Amble and District
     Local History



Hallbank Well, Amble, Northumberland.

(Listed Building) to enlarge....
Path down to the Well The Well site in relation to the Manor House site (modern building occupies the same position) Reservoir access way and discharge channel Inside the reservoir. The vaulted roof would have been built on a temporary wooden arched supporting surface, evidenced by the 'squashed out' mortar.
     Hallbank Well sits on the hillside under the old Manor House ruin near High Street. Believed to be medieval in origin, this well would have supplied the Manor House and the satellite community of old 'Anbelle'. Perhaps the well also supplied fresh water to ships entering the Coquet as this was a stopping point for tolls, and most of the lower lying waters of the Coquet would be salt contaminated.

    The 'Well' in its present form consists of a post 18th century brick vaulted reservoir, approximately 6  metres by 3 metres, with the long axis aligned east west at the foot of the bank upon which the Manor house ruin stands. A small square dressed sandstone access way facing east also serves as the discharge point, the spring itself  feeding into the reservoir. The whole structure apart from the access is buried into the hillside. The runoff drains through an open culvert for a few metres before emptying into a modern drain. Discharge was quite respectable on our visit (April), but we are unsure if the feed aquifer exhibits any seasonal variation.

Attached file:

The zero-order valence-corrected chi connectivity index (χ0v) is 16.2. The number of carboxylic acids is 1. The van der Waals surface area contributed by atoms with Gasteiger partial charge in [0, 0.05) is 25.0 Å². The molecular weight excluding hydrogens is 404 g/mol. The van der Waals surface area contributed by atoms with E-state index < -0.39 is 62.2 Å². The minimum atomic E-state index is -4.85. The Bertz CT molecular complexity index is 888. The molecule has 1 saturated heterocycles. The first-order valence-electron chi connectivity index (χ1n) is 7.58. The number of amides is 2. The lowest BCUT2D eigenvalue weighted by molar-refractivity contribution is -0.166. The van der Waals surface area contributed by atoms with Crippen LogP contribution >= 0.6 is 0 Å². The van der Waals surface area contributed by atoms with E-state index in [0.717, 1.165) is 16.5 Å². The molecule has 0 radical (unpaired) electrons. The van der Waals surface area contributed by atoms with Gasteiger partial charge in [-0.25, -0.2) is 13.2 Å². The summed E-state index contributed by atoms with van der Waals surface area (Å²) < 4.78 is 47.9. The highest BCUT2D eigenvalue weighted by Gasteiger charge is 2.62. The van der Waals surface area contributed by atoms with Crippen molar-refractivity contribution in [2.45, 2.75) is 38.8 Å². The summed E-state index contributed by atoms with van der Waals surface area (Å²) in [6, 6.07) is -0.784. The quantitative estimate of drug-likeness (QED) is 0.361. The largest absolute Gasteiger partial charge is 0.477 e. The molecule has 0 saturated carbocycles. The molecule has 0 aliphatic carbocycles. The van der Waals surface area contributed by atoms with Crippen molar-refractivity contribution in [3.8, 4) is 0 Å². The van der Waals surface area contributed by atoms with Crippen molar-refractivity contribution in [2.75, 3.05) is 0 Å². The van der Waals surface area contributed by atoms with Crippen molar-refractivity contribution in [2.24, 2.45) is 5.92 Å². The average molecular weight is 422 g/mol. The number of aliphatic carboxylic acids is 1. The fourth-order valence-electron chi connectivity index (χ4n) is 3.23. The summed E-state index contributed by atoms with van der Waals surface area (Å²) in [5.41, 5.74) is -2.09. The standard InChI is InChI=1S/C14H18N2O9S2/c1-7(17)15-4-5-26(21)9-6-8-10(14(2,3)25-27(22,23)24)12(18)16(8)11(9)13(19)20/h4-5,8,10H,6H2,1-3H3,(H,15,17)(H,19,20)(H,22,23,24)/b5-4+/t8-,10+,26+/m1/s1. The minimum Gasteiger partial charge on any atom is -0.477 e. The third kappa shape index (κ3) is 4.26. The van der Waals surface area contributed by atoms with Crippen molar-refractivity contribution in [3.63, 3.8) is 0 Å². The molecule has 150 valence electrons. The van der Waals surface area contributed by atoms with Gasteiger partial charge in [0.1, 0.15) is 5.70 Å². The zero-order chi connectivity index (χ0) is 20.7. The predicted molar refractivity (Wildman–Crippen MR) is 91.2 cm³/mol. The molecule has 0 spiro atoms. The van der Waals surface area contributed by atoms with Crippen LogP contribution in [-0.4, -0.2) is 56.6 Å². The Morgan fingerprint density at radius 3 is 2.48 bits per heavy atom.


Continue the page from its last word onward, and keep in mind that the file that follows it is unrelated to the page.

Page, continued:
also see Manor House ruin


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